Do you believe in second chances?
They say you can only make a first impression once. If you meet someone for the first time and accidentally spill a drink over them, then it’s not a good look. That person probably won’t like you for a while. But, over time, when they get to know, they might come to like you and realise that person who spilt a drink over them was actually pretty okay. You get a second chance.
But not everyone does. There is a subsection of the British public who go overlooked and underappreciated, judged on their past actions and not their true selves. We’re talking about ex-offenders. We’re not here to say you need to replace your entire staff, but rather discuss the merits of giving someone who needs it a chance.
What does it mean to be a charity?
What is charity if not an opportunity to give unwanted items a second home? In an effort to support our worthwhile causes we collect others’ discarded things and sell them to a good home. It’s good for the environment and makes sure nothing is disposed of before its time.
If we give that level of care to inanimate objects, can we not do the same for other human beings? We wouldn’t think twice to do it for an animal. Yet do the same for a human and we become some sort of pariah.
Not all crimes are equal yet we treat them the same. We judge them on their conviction, not their actions, failing to see the context behind the situation. But it’s this attitude that leads to high levels of recidivism. Almost 30% of convicted adults go on to reoffend; in juveniles, it’s over 40%. This reoffending costs the UK £15 billion.
But if we gave them a chance, the likelihood of reoffending lowers dramatically. But only 17% of ex-offenders have a job within a year of release. They live in a world where they don’t feel wanted – they can’t even vote, no matter what they’re crime. Is it any wonder they turn to crime again after feeling so discarded? Is that not the antithesis of what charities are about? Shouldn’t we be the first to open our hearts?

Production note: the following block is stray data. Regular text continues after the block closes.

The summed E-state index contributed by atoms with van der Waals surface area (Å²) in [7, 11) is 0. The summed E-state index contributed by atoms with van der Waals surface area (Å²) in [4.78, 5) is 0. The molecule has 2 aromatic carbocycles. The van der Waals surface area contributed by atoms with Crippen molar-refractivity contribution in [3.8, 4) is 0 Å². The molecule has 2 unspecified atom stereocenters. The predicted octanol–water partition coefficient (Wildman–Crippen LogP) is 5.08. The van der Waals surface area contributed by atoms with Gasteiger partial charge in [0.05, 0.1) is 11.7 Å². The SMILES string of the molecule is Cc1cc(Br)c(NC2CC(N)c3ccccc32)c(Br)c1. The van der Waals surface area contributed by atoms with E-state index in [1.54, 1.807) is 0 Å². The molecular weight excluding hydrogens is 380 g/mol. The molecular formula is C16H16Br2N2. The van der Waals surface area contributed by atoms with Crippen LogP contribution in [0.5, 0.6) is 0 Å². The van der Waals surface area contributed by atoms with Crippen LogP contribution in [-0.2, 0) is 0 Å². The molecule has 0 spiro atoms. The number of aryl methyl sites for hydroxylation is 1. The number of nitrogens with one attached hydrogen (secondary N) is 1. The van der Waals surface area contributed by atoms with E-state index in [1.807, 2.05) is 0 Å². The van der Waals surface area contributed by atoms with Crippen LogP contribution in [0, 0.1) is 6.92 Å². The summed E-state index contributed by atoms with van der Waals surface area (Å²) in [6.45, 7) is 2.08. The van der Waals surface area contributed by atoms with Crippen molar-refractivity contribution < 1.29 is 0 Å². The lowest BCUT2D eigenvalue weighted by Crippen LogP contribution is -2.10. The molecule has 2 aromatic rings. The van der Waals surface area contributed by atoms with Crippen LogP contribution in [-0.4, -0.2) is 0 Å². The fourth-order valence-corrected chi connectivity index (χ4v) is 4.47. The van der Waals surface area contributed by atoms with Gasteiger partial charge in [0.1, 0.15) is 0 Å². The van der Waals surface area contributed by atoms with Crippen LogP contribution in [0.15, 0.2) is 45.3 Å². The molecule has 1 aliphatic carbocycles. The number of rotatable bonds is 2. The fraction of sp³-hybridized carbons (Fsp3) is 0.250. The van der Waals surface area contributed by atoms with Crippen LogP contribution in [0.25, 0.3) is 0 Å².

Luckily, the general attitude towards ex-offenders is changing. More big high-street names are starting to employ ex-offenders. Greene King, Pret A Manger, Boots, and Barclay’s are just some to open their doors. And two-thirds of companies who take the leap say they have no regrets.
There is even a charity revolving around this very issue. The Clink gives prisoners an environment to practice their culinary skills before their release and offer them opportunities on the outside. You could even have them cater your events.
By employing ex-offenders you can fill your skills gap and reduce your recruitment costs. By giving a chance to someone who wants it, you also fill your ranks with loyal employees you can trust to turn up on time. You also give them the confidence boost they need and the means to become financially independent.
The world is cruel enough – this sector knows that better than anyone. We shouldn’t be putting that negative energy into the world. These ex-offenders are people’s brothers, partners, husbands, and sons. They are people who were a key part of society up until the point we told them we didn’t want them. By ignoring their pleas, we indirectly contribute to recidivism rates and maybe even homelessness.
If it was you or I, we would want someone to give us a second chance. Shouldn’t we do what’s right?
At Charity Fleetcare, we wholeheartedly believe in second chances. We could not be here if not for second chances. If we sound like the sort of company you would love to work with, we’d like to hear from you. Get in touch with us on 0800 014 9797.